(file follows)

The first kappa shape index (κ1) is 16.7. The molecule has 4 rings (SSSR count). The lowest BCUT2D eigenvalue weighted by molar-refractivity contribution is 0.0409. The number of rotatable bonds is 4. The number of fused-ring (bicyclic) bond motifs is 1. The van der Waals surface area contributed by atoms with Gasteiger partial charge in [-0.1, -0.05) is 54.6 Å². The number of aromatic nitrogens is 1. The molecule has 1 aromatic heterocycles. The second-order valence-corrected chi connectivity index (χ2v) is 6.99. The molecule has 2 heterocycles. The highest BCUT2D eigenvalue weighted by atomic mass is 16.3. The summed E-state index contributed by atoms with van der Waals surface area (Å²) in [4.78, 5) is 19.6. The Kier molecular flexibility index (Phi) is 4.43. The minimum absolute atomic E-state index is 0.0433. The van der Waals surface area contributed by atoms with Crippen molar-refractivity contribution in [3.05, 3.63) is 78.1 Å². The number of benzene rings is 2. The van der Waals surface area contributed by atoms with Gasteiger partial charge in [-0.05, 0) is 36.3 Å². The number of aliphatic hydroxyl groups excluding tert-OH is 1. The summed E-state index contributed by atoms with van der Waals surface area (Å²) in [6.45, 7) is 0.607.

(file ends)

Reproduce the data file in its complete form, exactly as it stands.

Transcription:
The first kappa shape index (κ1) is 16.7. The molecule has 4 rings (SSSR count). The lowest BCUT2D eigenvalue weighted by molar-refractivity contribution is 0.0409. The number of rotatable bonds is 4. The number of fused-ring (bicyclic) bond motifs is 1. The van der Waals surface area contributed by atoms with Gasteiger partial charge in [-0.1, -0.05) is 54.6 Å². The number of aromatic nitrogens is 1. The molecule has 1 aromatic heterocycles. The second-order valence-corrected chi connectivity index (χ2v) is 6.99. The molecule has 2 heterocycles. The highest BCUT2D eigenvalue weighted by atomic mass is 16.3. The summed E-state index contributed by atoms with van der Waals surface area (Å²) in [4.78, 5) is 19.6. The Kier molecular flexibility index (Phi) is 4.43. The minimum absolute atomic E-state index is 0.0433. The van der Waals surface area contributed by atoms with Crippen molar-refractivity contribution in [3.05, 3.63) is 78.1 Å². The number of benzene rings is 2. The van der Waals surface area contributed by atoms with Gasteiger partial charge in [-0.05, 0) is 36.3 Å². The number of aliphatic hydroxyl groups excluding tert-OH is 1. The summed E-state index contributed by atoms with van der Waals surface area (Å²) in [6.45, 7) is 0.607.